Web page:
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A Quick Guide to the Many Different Pride Flags

A Quick Guide to the Many Different Pride Flags

Drag Queen and gay man Gilbert Baker created the first-ever pride flag in 1978. Baker saw that people liked to fly the flags of their country to show pride in their birthplace. So he thought the LGBTQ+ community should be able to show pride too.

Fast-forward to 2022 and there are now over 50 recognized pride flags that represent identities that aren’t heteronormative.

If you’re an ally or even a member of the LGBTQ+ community, it’s impossible to learn and remember all the pride flag meanings. But this quick guide to pride flags will help you identify the most common ones so you can be as supportive as possible.

Rainbow Pride Flag

This is, by far, the most prolific and well-known of all the pride flags. It’s a rainbow flag consisting of six red, orange, yellow, green, blue, and purple stripes. It represents the entire queer/LGBTQ+ community.

There are many iterations of the rainbow flag. These include:

  • Original pride flag with eight stripes
  • Philadelphia pride flag, which represents queer people of color
  • Progress pride flag, which represents queer people of color and transgender people

If you remember any flag in this pride flags guide, make it this one.

Transgender Pride Flag

The transgender pride flag has five stripes. From top to bottom, the colors are light blue, light pink, white, light pink, and light blue. It dates back to 1999 and it represents everyone who doesn’t identify as cisgender.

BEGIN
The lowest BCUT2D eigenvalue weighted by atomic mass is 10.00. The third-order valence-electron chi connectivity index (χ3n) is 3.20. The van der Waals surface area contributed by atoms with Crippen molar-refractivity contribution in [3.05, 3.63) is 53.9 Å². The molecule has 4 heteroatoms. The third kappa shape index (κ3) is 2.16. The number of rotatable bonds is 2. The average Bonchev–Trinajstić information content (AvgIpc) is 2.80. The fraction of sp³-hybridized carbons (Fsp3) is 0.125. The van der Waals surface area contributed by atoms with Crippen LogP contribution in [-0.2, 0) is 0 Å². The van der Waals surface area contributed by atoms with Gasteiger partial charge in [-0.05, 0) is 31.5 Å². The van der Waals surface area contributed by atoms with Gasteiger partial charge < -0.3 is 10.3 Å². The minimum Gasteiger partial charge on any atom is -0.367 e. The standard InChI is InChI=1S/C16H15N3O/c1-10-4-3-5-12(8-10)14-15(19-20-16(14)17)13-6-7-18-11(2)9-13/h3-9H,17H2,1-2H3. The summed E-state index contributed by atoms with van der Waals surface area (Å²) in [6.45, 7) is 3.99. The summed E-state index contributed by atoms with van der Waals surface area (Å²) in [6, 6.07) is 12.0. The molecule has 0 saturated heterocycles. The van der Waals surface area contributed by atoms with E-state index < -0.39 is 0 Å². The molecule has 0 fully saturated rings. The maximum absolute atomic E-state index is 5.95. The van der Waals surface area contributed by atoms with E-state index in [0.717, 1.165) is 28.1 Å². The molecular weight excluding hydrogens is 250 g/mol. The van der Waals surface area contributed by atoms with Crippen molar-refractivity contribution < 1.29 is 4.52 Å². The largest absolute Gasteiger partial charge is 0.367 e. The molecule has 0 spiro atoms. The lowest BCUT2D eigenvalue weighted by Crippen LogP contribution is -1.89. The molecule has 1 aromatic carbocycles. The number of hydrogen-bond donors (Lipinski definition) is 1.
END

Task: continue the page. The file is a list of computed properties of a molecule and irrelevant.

Nonbinary Pride Flag

The nonbinary flag has four stripes. These are, from top to bottom, yellow, white, purple, and black.

A nonbinary pride flag can represent anyone who rejects the male/female gender binary. Created in 2010, it forgoes the use of the traditional pink and blue baby gender colors.

Bisexual Pride Flag

The bisexual pride flag has three stripes. The top is pink and the bottom is blue. These stripes are larger than the thin lavender stripe in the middle.

Dating back to 1998, the term “lavender menace” was a slur for bisexual people. The creator of the bisexual flag wanted to use this color in the flag to reclaim it.

Pansexual Pride Flag

The pansexual pride flag also has three stripes. These are pink on top, yellow in the middle, and turquoise on the bottom.

The pink represents female attraction and the turquoise represents male attraction. That means the yellow is for nonbinary attraction.

Lesbian Pride Flag

The lesbian pride flag has seven stripes. The top three stripes have an orange gradient and the bottom three have a pink gradient.

The stripe in the middle is white. These colors have symbolic meanings, like confidence and independence.

Be an Ally and Let the Pride Flags Fly

There are many other popular pride flags, like the asexual and aromantic flags. But the ones listed above are the most common. Now you’ll know what they mean when you see them on backpacks, clothing, and houses, and you can show your support!

There are so many other things you can learn to be more supportive of communities outside of your own. Browse our lifestyle articles to become more educated about current issues!

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